later expand on with another stage soundtrack, this time an adaptation of Cocteau's Beauty
And The Beast.(La Belle et la Bete)
Bill's work now revolved mainly around instrumental recordings made in his home studio. A personal
universe of music has been produced this way over the years. These pieces tend to be spontaneous
creations which encompass broad ideas with the minimum fuss. This music often creates brilliant
pictures, moods and its own unique ambience one example being Crimsworth issued in
1994, an almost organic living soundtrack having been created for an art installation and exhibited
at several galleries.
Over the years Bill has worked, produced and collaborated with many groups and artists from
around the world, including Japan's 'Yellow Magic Orchestra' Masami Tsuchiya, Joe Hisaishi and
'Sandii and the Sunsets', the UK's David Sylvian, the late Billy McKenzie, 'Cabaret Voltaire'
and 'Roger Eno', and America's enigmatic pianist and composer 'Harold Budd'. His production
credits are immense and include 'The Skids', 'A Flock Of Seagulls', 'Mock Turtles', 'Gary Numan',
'Nash The Slash', 'Culturemix', 'Channel Light Vessel', 'The Units' 'Roger Eno' and 'Fiat Lux'
as well as many others, both well known and obscure.
In 1986, a brief liaison with CBS produced Getting The Holy Ghost Across, a slightly
more rock orientated LP than some of his other contemporary output. At the same time Bill was
also putting ideas together for an unusual Channel 4 series called Map Of Dreams, a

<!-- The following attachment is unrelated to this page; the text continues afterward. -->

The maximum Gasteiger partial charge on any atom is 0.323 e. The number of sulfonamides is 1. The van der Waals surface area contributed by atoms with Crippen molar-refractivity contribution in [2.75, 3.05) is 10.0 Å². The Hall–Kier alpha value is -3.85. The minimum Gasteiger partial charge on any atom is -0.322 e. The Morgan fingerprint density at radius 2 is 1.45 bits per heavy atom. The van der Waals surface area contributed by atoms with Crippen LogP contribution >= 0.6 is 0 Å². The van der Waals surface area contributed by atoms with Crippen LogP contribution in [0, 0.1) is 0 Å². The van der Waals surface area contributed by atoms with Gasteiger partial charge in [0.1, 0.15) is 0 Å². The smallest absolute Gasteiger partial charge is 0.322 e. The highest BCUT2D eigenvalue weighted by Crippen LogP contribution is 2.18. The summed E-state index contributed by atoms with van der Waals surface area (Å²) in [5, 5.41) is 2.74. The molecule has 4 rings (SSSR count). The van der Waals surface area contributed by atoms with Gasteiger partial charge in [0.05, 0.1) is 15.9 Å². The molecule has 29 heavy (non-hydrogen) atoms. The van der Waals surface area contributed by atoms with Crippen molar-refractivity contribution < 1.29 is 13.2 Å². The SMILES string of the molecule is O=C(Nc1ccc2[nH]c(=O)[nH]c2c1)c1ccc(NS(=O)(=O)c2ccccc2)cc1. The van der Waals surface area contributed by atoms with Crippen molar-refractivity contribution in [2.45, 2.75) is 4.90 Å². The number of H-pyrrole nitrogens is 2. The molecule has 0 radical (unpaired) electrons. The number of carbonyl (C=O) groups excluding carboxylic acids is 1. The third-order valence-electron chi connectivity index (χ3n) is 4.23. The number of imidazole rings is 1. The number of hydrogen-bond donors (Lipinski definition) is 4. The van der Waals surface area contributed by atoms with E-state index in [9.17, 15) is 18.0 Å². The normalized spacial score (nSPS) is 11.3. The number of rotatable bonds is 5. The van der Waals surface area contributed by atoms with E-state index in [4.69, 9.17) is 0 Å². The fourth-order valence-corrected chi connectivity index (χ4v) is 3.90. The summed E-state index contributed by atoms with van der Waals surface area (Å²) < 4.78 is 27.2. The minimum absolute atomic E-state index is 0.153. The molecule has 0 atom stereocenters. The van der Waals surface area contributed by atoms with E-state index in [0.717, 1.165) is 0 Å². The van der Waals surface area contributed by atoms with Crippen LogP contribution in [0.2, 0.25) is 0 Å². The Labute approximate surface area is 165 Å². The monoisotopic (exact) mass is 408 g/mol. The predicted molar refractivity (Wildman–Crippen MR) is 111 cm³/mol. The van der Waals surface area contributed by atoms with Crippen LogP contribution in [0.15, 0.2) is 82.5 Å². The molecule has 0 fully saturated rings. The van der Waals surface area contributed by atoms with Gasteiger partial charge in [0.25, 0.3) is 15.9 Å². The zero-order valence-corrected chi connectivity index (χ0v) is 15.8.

non dialogue video production based loosely upon the seasons threading cultures, religions,
mysticism and performance art together with a successfully succinct Nelson soundtrack.
This marked the start of a flurry of commissions for film, TV and commercials Dream Demon with
Timothy Spall and Jimmy Nail, Brond with Stratford Johns and John Hannah, Channel 4's Right
To Reply theme, Lucky Sunil a BBC2 play directed by Michael Caton Jones, the soundtrack
to a documentary about Henry Moore (Henry Moore And Landscape), and music for Toyota
and American Express adverts to name but a few. Much of this work was made with experience gained
from stage and theatre soundtracks and other solo performance art events created over the years.
From the mid 70s, Bill has experimented with photography, his work often featured on his album
sleeves and single covers, as has a great range of his pencil, charcoal and collage artwork.
An impressive book of Bill's black and white photos called The Arcane Eye was issued
with a 1984 box set Trial by Intimacy (The Book Of Splendours), encouraging Olympus